Independent Music Reviews, March 1995
ARTIST: P.J. Harvey
RELEASE: To Bring You My Love
LABEL: Island
Reviewed by: Ronnie Ludwig
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On the sleeve of "To Bring You My Love", we see an ethereal skeleton kneeling in urban decay represented by chipped and stained walls marred with age and decay, blackened floors giving the illusion of a void in place and time. On this background two old photographs are pasted, pictures of two little girls frozen in time, frozen in their little frocks and their innocent smiles smiling for daddy's camera.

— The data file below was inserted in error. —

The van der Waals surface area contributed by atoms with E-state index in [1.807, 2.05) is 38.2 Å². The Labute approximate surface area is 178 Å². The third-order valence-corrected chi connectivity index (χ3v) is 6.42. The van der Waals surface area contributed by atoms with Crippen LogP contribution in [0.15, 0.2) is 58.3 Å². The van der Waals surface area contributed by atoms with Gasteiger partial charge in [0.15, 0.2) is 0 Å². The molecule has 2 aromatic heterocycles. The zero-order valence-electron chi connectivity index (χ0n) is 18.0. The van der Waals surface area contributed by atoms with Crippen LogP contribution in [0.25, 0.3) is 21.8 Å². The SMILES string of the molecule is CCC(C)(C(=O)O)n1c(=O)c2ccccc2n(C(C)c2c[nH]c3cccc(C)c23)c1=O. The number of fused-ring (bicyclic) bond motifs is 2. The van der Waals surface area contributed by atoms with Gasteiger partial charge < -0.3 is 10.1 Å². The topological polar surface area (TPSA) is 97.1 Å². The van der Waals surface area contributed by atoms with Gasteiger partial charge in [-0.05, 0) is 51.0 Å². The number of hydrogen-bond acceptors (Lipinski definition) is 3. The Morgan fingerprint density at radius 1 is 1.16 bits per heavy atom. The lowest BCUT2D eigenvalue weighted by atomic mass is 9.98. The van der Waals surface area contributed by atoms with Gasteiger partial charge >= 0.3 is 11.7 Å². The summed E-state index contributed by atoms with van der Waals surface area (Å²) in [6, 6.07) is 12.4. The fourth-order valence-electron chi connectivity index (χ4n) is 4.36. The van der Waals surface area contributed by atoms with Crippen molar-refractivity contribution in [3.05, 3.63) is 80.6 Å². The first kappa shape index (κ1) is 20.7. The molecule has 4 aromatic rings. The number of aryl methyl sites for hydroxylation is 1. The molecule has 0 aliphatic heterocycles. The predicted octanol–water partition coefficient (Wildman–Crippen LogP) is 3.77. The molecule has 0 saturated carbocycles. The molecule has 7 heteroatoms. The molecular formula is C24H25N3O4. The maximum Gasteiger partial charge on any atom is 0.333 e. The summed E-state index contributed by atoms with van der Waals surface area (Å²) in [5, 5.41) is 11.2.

Once in a while there comes an artist who is less concerned about commercial success than about the calling of song that first fell upon her soul, P.J. Harvey is one of these classics. Undeterred and unafraid of baring her most deepest of emotions all in the name of finding that form of communication that speaks without speaking...,music. P.J. Harvey plunges into the depths with "To Bring You My Love", she takes us to a place where there is no gender, a place of serenity where we wear our emotions on the outside, a place of childish naivete and a place that is so buried beneath our selves that it nears Chaos for many of us. This is a very personal album, not in the effort of sweet forgotten times and missed chances, but rather a path into ones inner space, an attempt to confront one's antiself and an effort to see into one own isolation, in "Meet Ze Monsta", she crosses into this threshold and finds herself enveloped in her own storms. In "Teclo", she rides on the range of astral projections to look into herself with foreigneyes. In "The Dancer", she looks into the eyes of the skeleton to find religion and it's awesome wonderness. In "I Think I'm a Mother", a lover is lost and the fragileness of contact is revealed. That deep-throaty voice that she sings in seems to cut through layers of protection that we surround ourselves with and reach into the abyss to bring out that which lurks in all of us. The music surrounds her voice and the rhythms echo in responde giving the whole album a lonely yet surreal voice. It is a voice of a woman in pain, a woman at the microphone singing in a locked battle with her innerself. And she is not timid in facing her battles, she is not afraid in questing for whatever she may uncover at the end off the secret journey.